The NSA has found a critical flaw in Microsoft’s CryptoAPI (crypt32.dll), which leaves the system vulnerable to spoofing. How can possible attackers exploit this issue? Is your company at risk? What steps do you need to take? We’ll cover what you need to know in this blog post.
The vulnerability was discovered in the way Windows CryptoAPI validates Elliptic Curve Cryptography (ECC) certificates: by using a spoofed code-signing certificate to sign a malicious executable file, an attacker could make Windows believe that their file was from a trusted, legitimate source and therefore harmless. With the digital signature appearing to be from a trusted provider, users would have no way to tell the file is malicious.
As a result, the attacker could infiltrate a system to decrypt confidential information about user connections to the affected software. By spoofing the digital signatures on malicious software, the attacker can trick Windows into believing that their software is a legitimate application that’s safe to be installed.
The vulnerability exists in all versions of Windows 10, Windows Server 2016 and Windows Server 2019. Kudelski Research Facility has developed a working exploit code, and according to French security researcher SwitHak, public and private exploits have been detected.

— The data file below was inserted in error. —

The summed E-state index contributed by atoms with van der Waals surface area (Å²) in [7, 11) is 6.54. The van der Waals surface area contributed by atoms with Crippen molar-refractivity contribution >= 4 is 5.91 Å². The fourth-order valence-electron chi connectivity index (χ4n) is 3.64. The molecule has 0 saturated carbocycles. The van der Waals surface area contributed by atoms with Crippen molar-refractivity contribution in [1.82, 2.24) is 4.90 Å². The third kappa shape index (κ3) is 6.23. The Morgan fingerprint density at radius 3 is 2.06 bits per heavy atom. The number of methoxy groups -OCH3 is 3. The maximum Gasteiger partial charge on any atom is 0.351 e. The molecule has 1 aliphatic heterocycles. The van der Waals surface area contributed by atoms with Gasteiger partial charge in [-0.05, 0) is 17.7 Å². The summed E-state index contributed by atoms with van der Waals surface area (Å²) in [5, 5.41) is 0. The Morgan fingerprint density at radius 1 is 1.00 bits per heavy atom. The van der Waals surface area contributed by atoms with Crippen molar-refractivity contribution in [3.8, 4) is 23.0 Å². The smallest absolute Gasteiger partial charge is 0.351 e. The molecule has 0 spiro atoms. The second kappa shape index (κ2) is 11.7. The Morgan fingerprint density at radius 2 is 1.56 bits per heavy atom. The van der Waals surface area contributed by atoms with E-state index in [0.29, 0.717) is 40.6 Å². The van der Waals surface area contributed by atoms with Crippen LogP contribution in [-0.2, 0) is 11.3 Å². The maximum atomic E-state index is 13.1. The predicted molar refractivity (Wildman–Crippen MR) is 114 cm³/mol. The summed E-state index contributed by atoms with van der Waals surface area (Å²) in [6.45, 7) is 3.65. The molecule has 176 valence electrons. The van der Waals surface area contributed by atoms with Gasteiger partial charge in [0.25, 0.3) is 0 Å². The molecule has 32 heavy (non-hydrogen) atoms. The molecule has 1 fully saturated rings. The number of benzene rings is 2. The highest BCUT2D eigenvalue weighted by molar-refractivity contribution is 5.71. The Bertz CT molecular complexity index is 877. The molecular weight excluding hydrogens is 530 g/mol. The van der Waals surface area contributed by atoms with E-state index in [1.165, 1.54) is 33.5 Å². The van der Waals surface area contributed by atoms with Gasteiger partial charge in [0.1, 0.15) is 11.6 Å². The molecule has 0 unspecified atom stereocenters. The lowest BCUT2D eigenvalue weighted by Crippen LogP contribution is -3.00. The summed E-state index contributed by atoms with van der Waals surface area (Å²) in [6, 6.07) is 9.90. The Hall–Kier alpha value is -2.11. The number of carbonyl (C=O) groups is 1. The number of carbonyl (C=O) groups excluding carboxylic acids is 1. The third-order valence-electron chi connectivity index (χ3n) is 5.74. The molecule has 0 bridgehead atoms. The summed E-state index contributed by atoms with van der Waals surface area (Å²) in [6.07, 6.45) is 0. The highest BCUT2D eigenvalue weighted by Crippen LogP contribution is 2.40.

Event Log Windows Logs/Application
Event Source Audit-CVE
Event ID 1
Get-EventLog -LogName Application -Source Audit-CVE -InstanceId 1
Do you need assistance detecting this exploitation through PowerShell? Don’t hesitate to contact us – we’ll gladly help you.
Microsoft has addressed this issue with a Security Update, as described in the security bulletin for CVE-2020-0601. The patch ensures that Windows CryptoAPI completely validates ECC certificates. Installing this patch is currently the only way to mitigate the risk.
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